Stories are a powerful way to shape attitudes and develop character, but humour, rhyme and fun with words can also deliver memorable messages. Here are just a few suggestions for different age groups.
1. All my treasures: A book of joy
Jo Witek & Christine Roussey
In this lift-the-flap book, a little girl is given a beautiful porcelain box and decides to fill it with the things she loves: Rainy days, bubbles, friends’ giggles and special memories. This story helps little ones develop gratitude for the simple but important things in life.
Early to mid-primary
2. Dashing Dog
Margaret Mahy & Donovan Bixley
A fast-paced rhyming tale with lots of word play, this book reminds us not to take for granted the love and loyalty of our furry friends, and to appreciate them even when they’ve disgraced themselves.
3. The Lorax
My all-time favourite Dr Seuss book, this story sends a clear message about appreciating and valuing our natural environment: “Unless someone like you cares a whole awful lot, nothing is going to get better. It’s not.”
4. New Humans of Australia
Like Humans of New York, the New Humans of Australia concept provides short stories about refugees and migrants—what they escaped from, how they got to safety and what they have contributed to their new homes. Available via website, coffee table books, Facebook posts, Instagram and Twitter, these stories reinforce how privileged we are to live in Australia.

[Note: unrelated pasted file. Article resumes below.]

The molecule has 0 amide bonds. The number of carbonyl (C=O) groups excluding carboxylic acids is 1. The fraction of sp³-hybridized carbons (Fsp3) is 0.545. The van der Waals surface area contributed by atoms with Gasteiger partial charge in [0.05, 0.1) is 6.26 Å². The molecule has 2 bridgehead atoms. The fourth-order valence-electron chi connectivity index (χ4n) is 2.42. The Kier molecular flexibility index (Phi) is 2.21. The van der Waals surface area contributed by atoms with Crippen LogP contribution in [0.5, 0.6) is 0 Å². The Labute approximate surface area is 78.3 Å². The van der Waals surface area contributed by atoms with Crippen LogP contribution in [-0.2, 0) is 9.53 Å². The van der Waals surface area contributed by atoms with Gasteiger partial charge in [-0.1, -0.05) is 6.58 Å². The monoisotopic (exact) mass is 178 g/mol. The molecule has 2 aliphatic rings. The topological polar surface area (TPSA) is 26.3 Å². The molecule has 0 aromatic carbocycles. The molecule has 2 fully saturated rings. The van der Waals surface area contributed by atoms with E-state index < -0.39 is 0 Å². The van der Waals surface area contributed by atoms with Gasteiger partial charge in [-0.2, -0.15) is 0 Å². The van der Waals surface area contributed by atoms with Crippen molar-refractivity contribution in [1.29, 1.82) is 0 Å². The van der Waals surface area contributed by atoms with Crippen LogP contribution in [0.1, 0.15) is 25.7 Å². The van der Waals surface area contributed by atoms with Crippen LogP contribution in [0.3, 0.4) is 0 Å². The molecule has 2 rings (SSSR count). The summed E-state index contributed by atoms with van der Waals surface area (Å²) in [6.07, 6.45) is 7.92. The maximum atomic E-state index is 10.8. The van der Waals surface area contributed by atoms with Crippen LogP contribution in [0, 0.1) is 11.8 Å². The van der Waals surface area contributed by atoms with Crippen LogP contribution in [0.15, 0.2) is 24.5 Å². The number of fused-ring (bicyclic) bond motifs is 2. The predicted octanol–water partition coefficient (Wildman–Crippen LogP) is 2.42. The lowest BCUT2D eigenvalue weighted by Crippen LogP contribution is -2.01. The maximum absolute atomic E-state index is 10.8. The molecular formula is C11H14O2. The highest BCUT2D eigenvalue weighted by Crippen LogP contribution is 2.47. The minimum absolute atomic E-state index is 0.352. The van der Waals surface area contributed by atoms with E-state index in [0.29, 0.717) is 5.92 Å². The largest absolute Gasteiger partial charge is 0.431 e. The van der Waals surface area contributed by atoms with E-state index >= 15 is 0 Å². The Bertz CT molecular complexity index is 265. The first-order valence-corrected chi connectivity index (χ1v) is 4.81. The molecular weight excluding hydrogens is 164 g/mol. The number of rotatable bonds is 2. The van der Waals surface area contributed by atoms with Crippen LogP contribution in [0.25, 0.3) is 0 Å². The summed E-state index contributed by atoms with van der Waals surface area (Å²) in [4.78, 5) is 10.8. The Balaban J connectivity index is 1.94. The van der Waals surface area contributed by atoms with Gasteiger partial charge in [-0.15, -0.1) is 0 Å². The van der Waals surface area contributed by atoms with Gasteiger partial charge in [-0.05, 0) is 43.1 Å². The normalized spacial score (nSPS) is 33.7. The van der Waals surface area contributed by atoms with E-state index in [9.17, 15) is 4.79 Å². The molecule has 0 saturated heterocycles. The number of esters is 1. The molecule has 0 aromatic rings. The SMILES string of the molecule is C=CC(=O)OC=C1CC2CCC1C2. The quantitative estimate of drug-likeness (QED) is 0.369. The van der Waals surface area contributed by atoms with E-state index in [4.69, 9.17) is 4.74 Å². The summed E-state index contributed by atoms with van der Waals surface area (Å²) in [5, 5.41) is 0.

5. One Minute’s Silence
David Metzenthen & Michael Camilleri
This sophisticated picture book (it looks like a children’s book but is designed for older readers) inserts contemporary teenagers into the action at Gallipoli, from the perspective of both the Allies and the Turks. With engaging and sombre artwork, it guides readers to appreciate what they are commemorating each November 11 when observing one minute’s silence.
6. A Fortunate Life
A biography from late nineteenth century/early twentieth century Western Australia, Albert’s life was full of hardship, poverty and rejection. And yet, he considers that he had “a fortunate life”. As one reader commented, “Reading Albert Facey’s account of his life leaves me feeling grateful to be Australian.” A young readers’ edition was published in 2018.
7. The Hiding Place
Corrie Ten Boom
This World War II account not only helps us appreciate our freedoms, but also contains an important focus on finding gratitude in dark times. Read it and find out why Corrie’s sister Betsie was right to thank God for the fleas that infested their beds in the concentration camp.
Bonus: For adults
8. Gratitude Works!
Robert A Emmons
A leading gratitude researcher, Robert’s book contains scientific research, religious and philosophical insights, and practical tips for making gratitude a way of life.
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